by Steven Ertelt
February 20, 2007
Hollywood (LifeNews.com) — A movie that could wind up being known more for its graphic and sensationalist nature than its honest treatment of the abortion issue is slated to hit theaters in October. "Lake of Fire," a flick produced by "American History X" director Tony Kaye features a nearly three hour examination of the controversial subject.
Kaye spent $6 million of his own money filming the movie over a period of 16 years.
The feature firm is said to take a look at both sides of the abortion debate but the movie may do more to sensationalize both sides.
It features graphic abortion pictures, photos of abortion practitioners who have been killed by vigilante extremists and interviews with people such as Operation Rescue founder Randall Terry and combative pro-abortion lawyer Alan Dershowitz.
Indie distributor ThinkFilm picked up the rights to the movie and a longer television version of the film may follow.
Mark Urman, head of U.S. theatrical at ThinkFilm, interviewed with Reuters about the movie.
"What is so provocative about ‘Lake of Fire’ is not that it refuses to take a point of view on abortion but the way it shows how we are victimized by a sense that what we believe is more important than what others believe," he said.
"It’s an illness that plagues our society, and the result of people acting on a sense that they are right and others are wrong can be seen in the Middle East, in Africa and many other place," he continued.
Reuters reported that the film will first air at several film festivals before its release and it initially debuted in September at the Toronto International Film Festival.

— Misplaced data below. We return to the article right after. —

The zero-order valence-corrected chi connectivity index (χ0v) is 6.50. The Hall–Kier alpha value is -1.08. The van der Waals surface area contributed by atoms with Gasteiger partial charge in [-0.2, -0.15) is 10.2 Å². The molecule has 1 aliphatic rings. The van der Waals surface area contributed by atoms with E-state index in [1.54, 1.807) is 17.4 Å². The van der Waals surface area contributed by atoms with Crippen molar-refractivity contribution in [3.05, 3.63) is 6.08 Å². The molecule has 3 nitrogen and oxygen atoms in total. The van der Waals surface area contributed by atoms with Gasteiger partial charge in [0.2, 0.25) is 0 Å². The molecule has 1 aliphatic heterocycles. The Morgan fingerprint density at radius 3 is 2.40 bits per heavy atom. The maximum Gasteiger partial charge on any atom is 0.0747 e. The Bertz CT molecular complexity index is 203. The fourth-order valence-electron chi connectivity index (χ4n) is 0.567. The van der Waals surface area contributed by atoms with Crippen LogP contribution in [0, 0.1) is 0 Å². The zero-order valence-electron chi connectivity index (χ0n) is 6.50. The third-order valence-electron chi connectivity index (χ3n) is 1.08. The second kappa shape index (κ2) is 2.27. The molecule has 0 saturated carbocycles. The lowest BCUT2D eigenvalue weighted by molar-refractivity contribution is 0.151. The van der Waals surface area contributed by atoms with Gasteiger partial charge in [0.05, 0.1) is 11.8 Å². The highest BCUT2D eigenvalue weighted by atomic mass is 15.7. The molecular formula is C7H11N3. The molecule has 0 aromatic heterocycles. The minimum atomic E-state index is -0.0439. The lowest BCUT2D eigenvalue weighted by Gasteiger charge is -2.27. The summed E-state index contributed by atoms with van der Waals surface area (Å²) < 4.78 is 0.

Urman wants colleges and universities to use the film as a basis for discussing the issue of abortion, even though it may not accurately depict both sides of the abortion debate.
"Too many documentaries are rightly accused of preaching to the choir. This film is guaranteed to give you pause whether you’re pro-choice or right-to-life," he added.
Kaye is a former advertising art director turned conceptual artist turned filmmaker. He first became noted for his award-winning TV commercials for such clients as Volvo and Guinness.
Called a "master of hyperbole" Kaye completed a previous version of the documentary, titled "G-D" in 1999.
"I felt we needed a film that explored abortion in an unbiased, mathematical, scientific kind of way," he said of his new project.
One pro-abortion activist who saw the firm at a showing last year said it came across to him as slanted against pro-life advocates.
"I couldn’t help but think that nearly all the pro-lifers interviewed came across as deeply disturbed, with a couple of exceptions," Nick Van der Graaf wrote in an online review.
But another review says the first half of the movie tilts towards the pro-life side.
Most of those who commented after seeing the movie enjoyed it but thought it was poorly edited and too long. They also said the material was mostly from the 1990s and some of the topics discussed in the interviews were dated.
Other interviewees in the movie include Norma McCorvey, the former Roe of Roe v. Wade, pro-life liberal columist Nat Henthoff, university professor and pro-abortion activist Dallas Blanchard, and abortion activist Noam Chomsky.
Princeton professor and infanticide advocate Peter Singer, pro-abortion activist and contraception Supreme Court case leader Bill Baird, and Fraces Kissling, the head of Catholics for a free Choice, are also interviewed.